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WATERBURY EVENING DEMOCRAT, WEDNESDAY, SEPTEMBER 27. 1905.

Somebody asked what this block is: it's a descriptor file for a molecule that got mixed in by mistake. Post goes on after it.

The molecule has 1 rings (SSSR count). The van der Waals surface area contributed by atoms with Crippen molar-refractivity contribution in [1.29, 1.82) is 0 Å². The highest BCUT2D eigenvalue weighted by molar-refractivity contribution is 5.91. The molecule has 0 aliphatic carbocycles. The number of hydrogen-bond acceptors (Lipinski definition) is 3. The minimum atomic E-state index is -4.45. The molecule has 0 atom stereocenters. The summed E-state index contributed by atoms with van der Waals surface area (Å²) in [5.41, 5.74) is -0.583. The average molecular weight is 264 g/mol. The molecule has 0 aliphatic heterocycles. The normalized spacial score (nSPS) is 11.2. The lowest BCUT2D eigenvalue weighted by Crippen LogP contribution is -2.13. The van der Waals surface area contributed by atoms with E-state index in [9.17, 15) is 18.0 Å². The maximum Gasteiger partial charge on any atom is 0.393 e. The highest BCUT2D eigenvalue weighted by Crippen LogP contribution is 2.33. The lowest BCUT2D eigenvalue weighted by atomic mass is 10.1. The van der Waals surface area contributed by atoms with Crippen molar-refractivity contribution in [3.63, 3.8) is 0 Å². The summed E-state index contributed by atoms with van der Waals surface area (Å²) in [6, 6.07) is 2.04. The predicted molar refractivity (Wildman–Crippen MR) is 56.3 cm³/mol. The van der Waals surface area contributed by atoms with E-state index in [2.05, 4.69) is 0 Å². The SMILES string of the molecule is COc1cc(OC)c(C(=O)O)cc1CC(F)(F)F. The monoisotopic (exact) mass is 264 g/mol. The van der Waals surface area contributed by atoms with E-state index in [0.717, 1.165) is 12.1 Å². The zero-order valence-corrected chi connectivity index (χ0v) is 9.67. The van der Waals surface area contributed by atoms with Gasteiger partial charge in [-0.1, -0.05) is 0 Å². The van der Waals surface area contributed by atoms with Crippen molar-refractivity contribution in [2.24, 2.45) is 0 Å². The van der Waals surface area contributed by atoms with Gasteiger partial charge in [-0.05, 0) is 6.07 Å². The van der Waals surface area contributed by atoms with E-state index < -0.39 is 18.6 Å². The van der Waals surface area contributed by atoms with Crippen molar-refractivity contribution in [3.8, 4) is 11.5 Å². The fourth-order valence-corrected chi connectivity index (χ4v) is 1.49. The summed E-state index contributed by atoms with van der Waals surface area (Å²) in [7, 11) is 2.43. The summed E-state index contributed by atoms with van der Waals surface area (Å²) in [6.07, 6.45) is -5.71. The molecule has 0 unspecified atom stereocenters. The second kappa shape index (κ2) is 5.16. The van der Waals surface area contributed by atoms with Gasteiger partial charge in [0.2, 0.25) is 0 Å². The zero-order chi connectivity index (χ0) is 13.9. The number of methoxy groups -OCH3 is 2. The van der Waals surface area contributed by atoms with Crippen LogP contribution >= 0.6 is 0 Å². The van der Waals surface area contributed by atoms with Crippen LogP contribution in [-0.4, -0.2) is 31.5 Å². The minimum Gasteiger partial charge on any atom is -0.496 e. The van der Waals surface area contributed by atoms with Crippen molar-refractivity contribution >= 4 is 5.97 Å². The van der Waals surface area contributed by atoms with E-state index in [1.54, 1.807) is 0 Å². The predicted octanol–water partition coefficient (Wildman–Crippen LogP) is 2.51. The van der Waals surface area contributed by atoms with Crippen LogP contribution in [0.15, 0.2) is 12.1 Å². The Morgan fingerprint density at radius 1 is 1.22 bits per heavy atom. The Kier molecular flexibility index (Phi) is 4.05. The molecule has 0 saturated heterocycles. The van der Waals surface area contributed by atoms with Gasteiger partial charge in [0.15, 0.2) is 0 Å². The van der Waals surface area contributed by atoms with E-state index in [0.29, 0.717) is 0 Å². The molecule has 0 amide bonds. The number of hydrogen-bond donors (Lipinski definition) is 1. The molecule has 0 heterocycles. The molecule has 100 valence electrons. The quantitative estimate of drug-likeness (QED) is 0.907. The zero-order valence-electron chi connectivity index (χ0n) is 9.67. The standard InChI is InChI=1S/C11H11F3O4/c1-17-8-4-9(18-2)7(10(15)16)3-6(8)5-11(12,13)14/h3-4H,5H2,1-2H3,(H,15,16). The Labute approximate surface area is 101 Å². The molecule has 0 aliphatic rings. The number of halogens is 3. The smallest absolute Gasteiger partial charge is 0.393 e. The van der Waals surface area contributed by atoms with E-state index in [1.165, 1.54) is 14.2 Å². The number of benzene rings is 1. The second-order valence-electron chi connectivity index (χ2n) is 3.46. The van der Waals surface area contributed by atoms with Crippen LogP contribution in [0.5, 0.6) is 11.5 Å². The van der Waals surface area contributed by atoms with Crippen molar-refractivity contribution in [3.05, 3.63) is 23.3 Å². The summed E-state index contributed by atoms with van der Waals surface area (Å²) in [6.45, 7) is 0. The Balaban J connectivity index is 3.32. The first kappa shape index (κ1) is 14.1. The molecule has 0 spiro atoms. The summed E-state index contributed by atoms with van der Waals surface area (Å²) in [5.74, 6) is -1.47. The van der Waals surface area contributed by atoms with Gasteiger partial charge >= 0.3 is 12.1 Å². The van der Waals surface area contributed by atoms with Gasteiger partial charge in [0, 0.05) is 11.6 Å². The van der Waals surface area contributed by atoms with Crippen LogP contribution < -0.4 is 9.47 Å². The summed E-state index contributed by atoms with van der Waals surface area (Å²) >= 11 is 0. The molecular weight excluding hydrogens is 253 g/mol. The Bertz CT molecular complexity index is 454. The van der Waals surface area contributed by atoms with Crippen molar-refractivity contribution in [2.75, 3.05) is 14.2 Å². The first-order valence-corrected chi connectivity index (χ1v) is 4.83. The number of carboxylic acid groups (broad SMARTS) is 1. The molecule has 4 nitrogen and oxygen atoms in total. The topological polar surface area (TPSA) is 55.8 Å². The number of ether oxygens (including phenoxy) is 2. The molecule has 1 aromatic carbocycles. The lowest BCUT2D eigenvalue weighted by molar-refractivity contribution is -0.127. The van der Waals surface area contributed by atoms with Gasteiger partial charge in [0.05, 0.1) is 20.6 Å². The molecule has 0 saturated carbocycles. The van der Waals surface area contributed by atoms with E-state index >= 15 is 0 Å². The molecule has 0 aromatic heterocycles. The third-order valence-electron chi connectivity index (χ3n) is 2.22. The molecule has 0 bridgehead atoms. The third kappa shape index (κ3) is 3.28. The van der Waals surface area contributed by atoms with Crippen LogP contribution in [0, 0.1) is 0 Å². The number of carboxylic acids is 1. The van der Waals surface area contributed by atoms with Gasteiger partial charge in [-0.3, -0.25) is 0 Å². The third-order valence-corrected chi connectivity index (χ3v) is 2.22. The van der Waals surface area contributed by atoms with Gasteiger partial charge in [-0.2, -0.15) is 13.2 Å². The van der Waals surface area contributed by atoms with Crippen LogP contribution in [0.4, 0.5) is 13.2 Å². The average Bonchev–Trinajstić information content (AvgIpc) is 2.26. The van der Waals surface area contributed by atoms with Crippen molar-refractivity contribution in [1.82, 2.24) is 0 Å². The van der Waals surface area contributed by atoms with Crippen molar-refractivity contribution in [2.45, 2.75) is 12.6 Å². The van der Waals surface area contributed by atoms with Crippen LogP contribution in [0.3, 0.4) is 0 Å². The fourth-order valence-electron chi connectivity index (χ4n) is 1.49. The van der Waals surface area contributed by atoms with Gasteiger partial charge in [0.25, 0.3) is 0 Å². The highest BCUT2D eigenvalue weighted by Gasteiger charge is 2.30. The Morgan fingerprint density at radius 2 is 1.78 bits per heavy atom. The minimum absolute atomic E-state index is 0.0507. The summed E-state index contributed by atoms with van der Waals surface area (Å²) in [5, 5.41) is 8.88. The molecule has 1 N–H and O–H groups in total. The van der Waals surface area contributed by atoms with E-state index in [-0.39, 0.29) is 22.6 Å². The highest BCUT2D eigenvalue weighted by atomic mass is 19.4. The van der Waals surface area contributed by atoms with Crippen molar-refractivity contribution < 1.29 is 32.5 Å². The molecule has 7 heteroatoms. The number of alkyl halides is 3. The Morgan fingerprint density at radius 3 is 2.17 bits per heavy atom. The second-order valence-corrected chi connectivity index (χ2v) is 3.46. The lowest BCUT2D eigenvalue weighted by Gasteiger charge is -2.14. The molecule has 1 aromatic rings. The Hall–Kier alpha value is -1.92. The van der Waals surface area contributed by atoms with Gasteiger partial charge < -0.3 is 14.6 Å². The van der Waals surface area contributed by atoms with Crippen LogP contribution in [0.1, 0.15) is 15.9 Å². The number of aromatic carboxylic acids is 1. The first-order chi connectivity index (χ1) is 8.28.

w FACTS ARE STUBBORN THINGS, Here Are a Few for Taxpayers to Ponder Over The republican Campaign Boomers Kay Read Them ; Also What the Business Administration 4 Has Not Done the Past Two Years. In on of its campaign documents, the Republican of this morning asks why the democrats who built the- Mul cahy school didn't provide approaches to it and answers its own query by stating that it was largely due to the opposition of one of the property own ers, who was determined tuai me school should have no street leadiug tol It unless it was laid out across . ms land: There's about as much truth Jn this imputation, as there is In the rest of the article and nobody knows this better than Ralph Blakeslee, the republican candidate for mayor, who was a member of the department of public works when the Mulcahy school was built and knows more about it than the editor does. The work was not done by any democratic board, but by one Individual for .whose conduct the democratic party is not and never has been in any -way responsible. The Inference that the plan of streets was opposed by anyone for personal mo tives Is not true. It was assailed by every property owner in the district a a soon as he saw it, was eombatted by Dr Rodman, one of the principal sufferers, end was turned down un ceremoniously by the board of public works, every one of whom, Mr Blakes lee included, held that somebody had blundered. This . was towards the close of the KUduff administration. COMPETED TO DO IT. 5 The business administration has been at the helm nlraoat two years , and what has It done - towards Improving things at the Mulcahy school? It nev er made a move In that direction until the property owner whose offer to do nate land for a shoot is now sneered at with some of Lis neighbors, called upon the department of education a few weeks ago and - demanded that suitable approaches be provided to the building. Mayor Elton, who presided, said It was difficult to get in there on account of the enormous land damages which would naturally be claimed by parties whose land would be taken. It was at this session that mention was made of a street at another point Vnthinr ncr wur said about such a thing before. Why, then, were not ' these streets taken In hand for the past two years -when nobody had even hinted that one be made any place else? We should be pleased to hoar what Mr Blakeslee thinks of that Mul cahy school muddle. He' weut down there with other members of the board, considered what had been done a mistake, has said so repeatedly since and unless he has degenerated since he got the nominatjn for mayor, he is candid enough to Repeat it now. Sena tor Tracy is gooA authority on this question. He or ns considerable prop erty there andiben asked. St a board meeting whathe knewi about this matter, said Mat the transfer of the property fotfthe school was made through thf .school board and that the grades we furnished by the engi neer. Nobody In authority to act in that cspWty ordered these streets laid outnobody authorized the con structlrA of sewers andr.Werfan.W In ou of these approaches, but all this work was done. Who did it? Mr I,ownde of the bureau of engineering ran the lines and gave the levels for the sewer and water main. Who in structed Mr Lowndes to do this? The board of public works never passed such an order and the aldermen were not consulted about It, either. TELL THE TRUTH, RALPH. , Come, now, Ralph, hear witness to the truth. Wasn't the condition created at the Mulcahy achool a revelation to you and to every other member of the board? Didn't the engineer deny em phatically, even up to the last meet ing of the former board, that anything had been done which would nccessP tats the laying out of streets In cer tain places, although It later developed that at the time a water main and ewer had been constructed through a grass patch and an understanding en tered into with Mr Tracy that In time this would be a public street? Ralph, don't you remember going down there with the board and ordering Mr Tracy to discontinue making the street In question? Don't you recollect Mr "Whiting inquiring who owned the wa ter main and who set the hydrant there? Why, every member of the city government Is familiar with the sharp deal played not only on one property owner, but on the whole dis trict In the Mulcahy acbool street mat ter. We suggest that the Republican ask Ralph Blakeslee If he knew whnt was being done there on the street question. If Ralph does not rare to talk, J. C. Whiting. F. W. Chesson, Tn!l Mahaney and the city records can be consulted and the facts put be fore the public In such a way that even the blind may see. BALDWIN STREET GRADE. In their .campaigning tour the re publicans have seen all they want long the Watertown road and out A Matter of Heed There is a quality in Royal Baking Powder which pro motes digestion. This pecu liarity of Royal has been noted by physicians, and they accordingly use and recommend it exclusively. or saki Mwctt ea, tw y&m. East Main street. They are now sight seeing on Baldwin street and in Brook lyn. They had better drive slow else they may get tipped over and get seri ously hurt. Nearly two years ago the trolley company agreed to lay tracks lu Baldwin street to the Pearl Lakes road. No conditions were imposed and no supervision was exercised over the company when it commenced opera tions with the result that the rails were laid to a grade to suit the company In stead of to the grade of the street, a: the contract provided. As a conse ouence the street is practically impass able at points and will have to be at tended to before long at a large outlay which will come out of the pockets of the taxpayers. When asked regarding the unsatisfactory condition on Bald win street since the rails were laid, Mr Cairns replied that he knew noth ing about It, adding that the company never went near him to inquire about the grade. Since that time the commis sioners of public works and everybody who drives over it have been constant ly finding fault and everybody who Is at all familiar with the situation knows that with a little inspection on the part of the city all this could have been avoided. Property owners on the lower end of the line wanted a forty foot street, but corporate interests de manded a wider one and when this be came known the wishes of the people who had built comfortable homes for themselves and their families , were relegated to the rear. I ANSWER THESE QUESTIONS. . Why is , it that the entire district south of Stone street has to be content with a single fire alarm box, while the city is con structing a new engine house In the half taxation district in another part of the town? During the past few years more houses have been burned to the ground In that neighborhood than in U the other sections of the city, with the exception of those de stroyed the night of the big conflagra tion, and yet the present administra tion, even after a vote of the aldermen, refused to spend a dollar towards pro tecting property In that neighborhood from fire. Why is it that streets In that part of Waterbury for which the abutting property owners have paid In all their assessments receive so lit tle attention, while streets In- other parts of the town that have not been ordered worked at all have occupied so much of the time and attention of the business administration? Why is it that money received in this way from working men IS used to develop property for real estate speculators lu more favored sections? What Is the reason that police officers go in pair in other parts of Waterbury while the presence of an officer Is something of a surprise in the south end? The city spends over $50,000 for policing Wa terbury, but precious little of it Is ex pended in the south end. Evidently the business administration takes the ground that people In that district don't want police protection, have ,notblng worth protecting frnvtfcexavi ages of fire, and don't kpow-a brush lot from a macadam roao ' Whattther explanation can be given regarding streets when for the past two years children attending one of the public schools have to reach the building as trespassers? This was a Condition that could not be remedied by the former administration, because it went out of office before the work was completed. For the same reason, that Is bellevln? the people didn't know the difference, none of the crossings in that part of the town were cleaned last winter, with the exception of the one opposite the rectory- of St Francis Xavlers church, and yet for some reason not generally known they look for a big vote from "the hill." They boast about the macadam road. Why, all the money with the exception of a few dollars appropriated for this Baldwin street surface hardening was appropri ated by democratic hoards, and the only thins: republicans had to do was spend it which they did grudgingly. They tell us that the macadam on Baldwin street needed top dressing when Klldult went out of office two years ago. Very likely this is true, but what nave tney oeen aoing since r Why In thunder didn't the business ad ministration fix it the nrst tnmg in stead of letting it stand for two long years and then try to make a political card out of their own Indifference to the welfare of a district where they are seeking votes? GOOD ROAD8 FOR AUTOS. ' But we must stop about that Bald win street question and take a run over to Brooklyn with our friends, tb enemy. They tell us that Brooklyn was left at the mercy of fire until tht business administration gave it an abundant water supply. Fiddlesticks! Whoever Is doing this talking must be working for Thorns. Wasn't it the democrats that built that beautiful en gine house on Washington avenue, pushed the larger water main In that direction as far as the appropriation warranted and left things so that their successors' were obliged to complete them. The present city administration initiated nothing In the way of a pub lic improvement for Brooklyn. If they had such a soft spot in their hearts for Brooklyn why ddn't they go over there with the high service in stead of through the northern part ft the city? What's the reason some, of the money spent to convert the Mld dlebury road into a boulevard for the accommodation of a few millionaires was not put out on South Leonard street, where it would be a great ac commodation to hundreds of working people? They accuse democrats of holding up appropriations for macadam roads. This is true, but why was this so? The democrats believed that a share of this' money should be spent nearer the center of population than clear out on the Middlebury road, where a Waterbury man rarely visits. The democrats would put some of it on South Leonard street and other streets that have been neglected, but the business administration and the re publican board of aldermen had. little consideration for the wishes of the man on foot when they heard the mag netic voice of the gentleman in the auto car en route to his summer Jonie at Quassapaug.. REILEY WAS COMPETENT. The reference to Mr Relley In the campaign Issue is rather unfortunate for the republican side of the house and shows that the campaign is large ly in the hands of men not familiar with Mr Reiley's record as a public official and a private man. As a pri vate citizen he Is the peer of the best man in the community and his public record speaks for itself. What was it that prompted some of the wise beads of the present administration to .re mark early in Its history that it was too bad that it wasn't fortunate enough to have a superintendent of streets of Mr Reiley's calibre so that it might be able to make the best possible show ing? With considerably less money at his disposal and hampered by hos tile elements he kept the streets in good condition and when his term of office expired he stepped aside and Im mediately commenced to do something else, and no committee had to be ap pointed to follow him up for anything that belonged to the public. ,Mr Relley proved himself an honest, competent official In every position he has filled, and as he Is not seeking anything from Blakeslee or Thorns there is no rea son why his name should be dragged Into the present contest no more than others who have acted for the city In the past and did their work well. .The democrats will have a rally In Watervllle to-morrow night. There will be a mass meeting of the Hebrew Democratic club at 218 North Main street, Sunday afternoon at 4 o'clock. Addresses will be made in English and Hebrew.. The republicans are a cute set. They have not even budged about the real sharp edges which appear In Candidate Thorns' speech of accept ance. Isn't It funny that none of them has asked . what Mr Thorns meant when be called attention to unpaid city assessments? Whew, but how they would make things hum if Jtr, Blakeslee had been in a position !to say such thing about a deffioWnt. But never mlud that it's a small mat ter anyway. - The democrats will be lucky If the republicans don't come along some of these line days and set up the claim that they deserve some credit for the high water service which put city water within the reach of people on the upper end of Dublin street and other sections of the city, although the whole plan was worked out and the money to do it with provided for be fore the business administration came Into newer. Mayor Ellton reminded the department of public works of this fact when be submitted a report on this matter signed by himself and Mr Cairns. The mayor very modestly re marked as he put forward the docu ment that the only connection he had with it was to substitute bis name for that of Mayor Kllduff, who with the engineer bad done all the preliminary work. Even at that some will tell you that the business administration in augurated the elevated water service. There is no truth at all in this. HOW A LICENSE WAS SAVED ' Old Znglish Public House Maintained to Provide for If.w Business. For many weeks during last winter an odd sight was to be seen dally In High Holborn. Ia the 'center of a great area of recently demolished buildings stood a small wooden shanty, relates Stray Stories. At 12 o'clock the door was opened, and a solitary customer entered. In side he found an ordinary small coun ter, behind which was a bartender. The customer called for a pint of beer and the attendant carefully meas ured out an Imperial pint This was paid for and consumed to the . last orop; the customer then retired; the bartender followed, locked up, and the little hut remained empty and desert ed until midday on the following day, when the same thing took place again. The reason of this performance was that one of the demolished buildings was an old public house, known as the Coach and Horse. The new purchasers Intend to Include a licensed restaurant In the buildings which they are erect ing upon the old site, and In order to preserve the license they erected this wooden hut In order to carry on the business, and thus preserve the license. Baby's Sbse. k baby's nose Is a good deal like a Jpiece of putty and caa be changed aad molded according to the wishes of the mother or nurse. A nice straight lit tle nose caa be made oat of the meet pronounced pug by means of a little pressure several times a day. Smooth from top to tip. and smooth very gent ly. Outstanding ears ran be corrected by making a little cap of tapes and ty ing about the child's bead daring sleep IA child should shed Its first teeth at 'about the seventh or eighth year. II la aevsr too early to take care of tht baby teeth aad all email ehlldrca should be taQcnt to brash the teeth Bight and moralcg. The bcaaty of the toecosd test depends very nveh vpon tht cart that Is gjvn the Crrt art Harding's 2-74 South Main st, ' J ' Telephone 220. The nightly frosts are not far away and if we want flowers In our homes this winter we must go to work and pot them before the frosts nip them. The proper way Is to pot flowers and leave them out of doors as long as the weather will permit We have Flower Pots, all sizes, from 24 inch to 16 Inch. Jones, Morgan IonesrMorgate;& Company DEATHS AND FUNERALS. Well Known Pssple Who Who Bee Called Away. The funeral of Edward Dean took place this morning from the family residence on Soutn Main street with a mass of requiem at St Francis Xavler's church by Father Cnrtln and Interment In new St Joseph's ceme tery. The bearers were PatrlckToublll, Robert Hampton, James Cosgrove, James Dwyer, James Crean and Fat rick Mulvaney. The floral tributes In cluded a pillow marked "Husband" from the widow of the deceased; standing wreath, local aerie of Eagles; standing cross, D. E. Carroll; stand ing wreath. D. M. O'Brien ind fam ily; ttie Misses Hartnett; standing wreath lettered "Shopmates" employ es of Randolph & Clowes. The funeral of Fatrlck McGrath took place this morning from bis late home on Poplar avenue with a mass of requiem at 8t Patrick's church and Interment in new St Joseph's ceme tery. The bearers were Patrick Ken nerney, Patrick HIckey, Edward Bag ley, David Corcoran, John Doran and Patrick Troy. The floral tributes In cluded a pillow marked "Father" from the family; cross, brass departmeut of the Waterbury Button company; wreath, Annie Brown: wreath, Mr and Mrs Robert Walker; wreath, Mr and Mrs I. Cnrtln; open book, em ployes of E. Somers room at the plant of the Scovill Manufacturing company: basket of roses, Mrs EH Strong; mound, baby Horn; wreath, Mrs B. A. Lester and Mrs I. C. Ivers. Bridgeport: pillow, Mrs Thlllp Daly and Patrick Kennemey; bouquets. Rose Lyons, Mr and Mrs Bloom Held. Jennie Casey, Kltti Doyle, Mary Troy and Miss MeCullora. The funeral of Edward Fitzgerald took place this momlDg from his late home on Beacon street with a mass of requiem at Bt Thomas' church by Father Crowley and Interment In new St Joseph's cemetery. The bearer were E. L. B reason and E. P. Rob inson from Court Hamilton, F. of A.: John F. Bossldy and Thomas Dowllng representing Connecticut lodge, A. O. H. W.: Henry Cunningham and E. A. Deegsn from Sheridan council, K. of C. The floral offerings Included a pillow from the family: standing wreath from bis sisters; standing wreath. Mr and Mrs Dalton and fam llv: wreath. Mrs M. Burns snd fam ily; mound. E. J. ManvUle Msrhlne company:' crnae and anchor, A. O. I. W.: croes. Colts Athletic club; bou quets. Mr and Mrs M. J. Moore. Ed ward GalTin. J. J. Kan. Mrs C. Horl gsn. Mrs Miller and daughter. Mr and Mrs P. Barry. PpUs of St Tbnm- parochial school, ninth grade: Ella Handrom, Mr snd Mrs O. E. Lara ebrt. The out f town relatives pres ent were Mr and Mre W. J. Smith of New York; E. J. and Ella Htndrom. Falkwtoo. X. T. Msorire. John snl Isn!et MnlTlUe. Richard Imnyan. Daniel O'Counell. Tuootby O'Onoor and Kora Brwnabaa, Jtorfolk; Timo thy Gaffney, Mill River, Mass. TV Evenint Decsorrmt H tt Fo ple o Paper. The price Is 2c a enpy, 42c a month. f3 a year, tr COAL will be higher later In the season and therefore you should buy now. If you will fill your bin with some of our All Rail Lehigh Coal you will save MON ET because it is very hard, lasts much longer, gives more heat and will burn better than any other coal. We de liver clean coal. Let us prove the above by buying of John McEIIlgott. Office No 60 South Main With Fitzpatrlck & Gloster - Second Anniversary Sale. Special on Boston Ferns. Ones selling for 50 cts will go for 25 cts, 75 cts for 35 cts and fi.oo for 65 cts. Saxe and Floto, FLORISTS, X06 SOUTH MAIN STREBfc Telephone 249-2. Opp Grand. & Company the Best and Most Modern Boys Store in Connecticut. ' Everythlug - boys wear from hats to shoes day or night the only complete boys store in Waterbury. Our "Hercules" double wear suits for school al ways lead the procession; they're built to lead. J2.48, 2.85, 3.45, 3.85, 4.45 and 4.85. Double breasted and Norfolk Knicker bocker suits In a handsome range of clever nev fabrics, $5 to $10. Hats, caps, sweaters, hose, underwear, gloves, shirts, collars and cravats too. Flower Pots All sizes from 4 in to 12 in. They are made of cla and we sell them cheap as dirt FRANK E. FENNER'S 78 SOUTH MAIN ST. Telephone. COAL ALSO WOOD AND CBABCOaU ' JOHN BYRON. Yard near Plume ft Atwood. TJptowa office with J. U. DsTersaaa ft Co, SS Bast lfals street NOTICE. LILIAN lARIE LOUGBLIX Will give Instruction on the Piano at ber home, IS O RANGE COURT, ON AXD AFTER SEPTEMBER Ih 9-1 Im Perhaps You Think yon know where to btiy gnM Feed? But let os tell ynq that nnleee yon are givinr t'R jtwr order fnr HAY. BTRAW. CORX. OATS. ETC, yoa are aot getting the best la the market. KewVork Gra?n,tniFeelStJre Meadow, cor Bask st A, jnLLSSB, Pnrj, 11. 1U3. ThB Reid & Hughes Dry Goods CovJ TELEPHONE 413. Don't abuse your eyes. are subject to PROF, COULTER. For Wednesday Night and AH Day Thursday. Double Coated Enameled Ware reg. Spec price, ial. 5 quart Berlin Saucepans, 23c 15c 4 quart Berlin Saucepans, 29c 19c 6 quart Berlin Saucepans, 35c 23e 8 quart Berlin Saucepans, 45c 29c 3 quart Preserving Kettle, 15c 9c 4 quart Preserving Kettle, 19c 12c 3 pint Buckets, ' 17c 14c 2 quart Buckets, 25c 19c 10 quart Dish Pan, 35c 25c 3 quart Lipped Saucepan, 15c 11c 4 quart Lipped Saucepan, 19c 13c 3 plnt Tea or CofTee Pot, 17c 14e 2 "quart Tea or Coffe Pot, 19c 17c 3 quart Tea or Coffee Pot, 25c 19c No 7 Tea Kettle, 35c 25c Chambers, 25c 14c Wash Basin, , 19c 9c "Our School Shoes Teaoh a Good Shoe Lesson." SEND YOUR CHILD - TO SCHOOL HAPPY. And this Is possible 'only when the little scholar trots off to school with bis or ber feet comfortably encased In a pair of stylish. EZIB fitting shoes. . An army of children are fitted up here every season. Their happj faces would testify to the comfort of our shoes. Bring in the boys and girls; we'll please them with style and you with durability and price. Children's Shoes, sices B'4 to 8H. In kid and box cs!f 49c M Uses' School Soes In fine kid and box calf 98c Misses' Goodyear, welt School Shoes ..... ...i.,... $1.25 Youths' School Shoes, sizes 8 to 1314 98c Bovs' extremely durable School Sboea $1.50 We carry the famous "EDUCATOR" and "ROBERT DI3P Shoes for children. Frank the Shoeman, mi Would you like something nice for Dinner lo-morrow? ----- TRY SOMD OF OUR APPLE DU THEM EXCELLENT AND TASTY Trott Baking Co. 122 East Mala Street, West Main, corner North Riverside Street. 4 LOOK OVER THE PAPERS and see If you And anyone else selling S gnd S feed SS UK AIXJ nunta FEED. You will baTe a hard Job to And It fur there Is nothing better made. Feed It in not or row weainer and your horses wia grow fit no mat ter what work tber do. BUFFALO POULTRY POOD ia anally good for tli fowl morning mash. TAN-A-CE-A Is aa eicellent tonic for laying hens. The Piall Mill Go. 80 BEX EDICT ST. WATER BURT. F. BUCK, LiSies' vA Gents Tailoring, ro Scrta Mils It, TtUvfco&s O. (tsrtFory, Coca, If they water, feel weak, if you headaches consult ' EXAMINATION FREE, SUNDRIES. 8 bars Export Soap for . 25 cents 6 bars Fatrbanks fairy Soap for 25c J 6 pkgs. Fakbank Gold Dust for 25c 7 pkgs. Grandma's Washing Pow der for 25 ccuts Large can Chloride of Lime for 7c Large can Potash for 7c Bon Ami, a cake, C cents Sapollo, 6 cents Large bottle Silver Cream, 39 cents Quart bottle of .Ammonia, 7 ceuts -Quart bottle of Bluing, 4 cents ' Mashlne Oil, 5 ceuts Prestollne Brass Polish, 25 cents 6-5-4 Stove Lustre, 25 cents Enamellne, 4 cents Sun Paste, 4 cents Clothes Line, 1 cent a yard Clothes Pins, 1 cent a dozen 7 pkgs. on rolls Toilet Paper for 25c Lithograph Pillow Tops, the reg ular 50 rents kind, 25 cents each Rose Head, Autumn Leaf, Motherf Goose, r Gossip. Burnt Leather i 'Novelties, Pipe Racks, Memo Pads, Shaving - -Paper, a regular 25 cent ar ticle for'., 10 cents New shapes In Cake Plates and Salad Bowls, green border with floral design, Special 30c each MPL1NGS. YOU WILL FIND EATING. At It Aca In Now ready for fall and winter trade. While prepared to tsks ordars for Fnr Garments, Muffs, Boas, etc, would suggest that you bring la your garments that need repairing before the rush. L TRUDELL, PRACTICAL FURRIER. 103 So Main St rJpfcooe 27-4. SEPTEMBER Ilirk! a aound like distant tbusilor, Murderer, may thy malice fill! Torn from all they tore asunder. Wldow'd birds around us waH. Aa the birds are kS'ed they mutt N cooked. Browa'a QUICK FIRE Chir- coal la the beet fuel to broil er rostt gsme. COAL Ceal Order stM'5i te. Lmt ftea st ew office. 11 genu Kala st. Frank Miller & Co